First, he denied that the wrath and mercy of Christ are in opposition. The Lord has wrath toward the unrepentant sinner and mercy toward the repentant sinner simultaneously. In fact, the intensity of His wrath only magnifies His richness of His mercy toward those who come to Him for it. But true as these statements may be, they fail to take into consideration the Lord’s discipline of His own children when they persist in sin, and the rod of Iron with which He will reign upon the earth.
Second, the author says that the relationship between these and other attributes of Christ is not what his book is about. Rather, it is about His heart, explained as “who he most deeply is,” or “what pours out of him most naturally.”
Third, against the charge that his view of Christ is lop-sided, the author states his willingness to be lop-sided rather than “balanced” if that is the testimony of Scripture. Thus, to challenge his judgment of what is most central to who Jesus really is argues with the Bible.
Ortlund finally defends his thesis by telling us, “…it is impossible for the affectionate heart of Christ to be overcelebrated, made too much of, exaggerated.” However, the question is not whether the attributes of Christ are infinite, or can be over emphasized, but whether gentle and lowly were meant to describe everything that is true about His person and work. This is a question of adequate breadth, not unfathomable depth.
In addition to the author’s failure to account for God’s earthly kingdom program as well as His redemptive program, he fails to properly distinguish the believer’s experience from his position in Christ. What is true of the believer’s positional standing with God does not mitigate the harsh temporal consequences of his sins—especially if persisted in without repentance. Nor does certainty of heaven as one’s final destiny prevent the eternal loss of rewards for failure in discipleship. Some will be “saved, yet so as through fire” (1 Cor. 3:10-15; 2 Cor. 5:10).
Believers are to be pleasing Christ (2 Cor. 5:9). This indicates that we can displease Him. In His displeasure He does not forsake us or love us less (Heb. 13:5). He remains the same, faithful (Heb. 13:8; 2 Tim. 2:13). But when we are not faithful, He disapproves of our misbehavior. It grieves His Spirit (Eph. 4:30) and disrupts our fellowship with Him (2 Cor. 6:14). When believers sin, their wages are death—temporary separation from fellowship with God (Rom. 6:23). They bring themselves under His discipline which can be lethal physically (Acts 5:3-4; 1 John 5: 16). Sinning saints who repent and come to Him for forgiveness, restoration, and rest, find that He is gentle and lowly in heart (Matt. 11:29; 1 Jn. 1:9). But, until they come to Him, they experience aspects of His personality that are neither gentle nor lowly.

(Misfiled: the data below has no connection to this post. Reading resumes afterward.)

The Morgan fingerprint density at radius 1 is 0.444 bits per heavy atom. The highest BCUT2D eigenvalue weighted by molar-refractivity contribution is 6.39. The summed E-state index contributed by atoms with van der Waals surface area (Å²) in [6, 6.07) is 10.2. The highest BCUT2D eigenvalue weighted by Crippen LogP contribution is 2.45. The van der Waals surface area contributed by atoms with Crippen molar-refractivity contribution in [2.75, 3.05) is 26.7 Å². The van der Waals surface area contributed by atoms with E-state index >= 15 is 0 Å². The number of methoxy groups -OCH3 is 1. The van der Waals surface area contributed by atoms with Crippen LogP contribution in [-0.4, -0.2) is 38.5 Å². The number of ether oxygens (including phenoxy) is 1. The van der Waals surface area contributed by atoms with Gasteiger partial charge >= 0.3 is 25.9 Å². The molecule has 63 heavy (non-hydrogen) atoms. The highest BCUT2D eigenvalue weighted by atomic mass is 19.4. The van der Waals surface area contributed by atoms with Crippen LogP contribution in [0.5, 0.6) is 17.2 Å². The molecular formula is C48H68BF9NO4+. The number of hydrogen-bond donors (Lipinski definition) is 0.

In his famous sermon, “Sinners in the Hands of an Angry God,” Jonathan Edwards applied the warning of Hebrews 10:31 to the unsaved. But it was to, and about, the writer’s own regenerate brethren that he wrote: “It is a terrifying thing to fall into the hands of the living God” (Heb. 10:31).
Earlier in that chapter, the writer said that God “scourges every son whom He receives.” It is profoundly encouraging that the believer’s sonship is certified, not revoked, by divine discipline or the sin that made it necessary. Even the harsh and potentially lethal administration of the scourge reflects the love of God in Christ because His design is restoration to fellowship and useful service. But there is nothing about that form of God’s love that is remotely gentle or lowly. The same is true of the Lord’s harsh denunciation of His servants whose unfaithfulness in this life disqualifies them for positions of honor during Christ’s millennial reign (see Psalm 2:8-9; Matthew 25:29-30; 2 Timothy 2:12; Revelation 2:26-28; 20:4-6), when He will rule with a rod of iron (Rev. 2:27; 12:5; 19:15).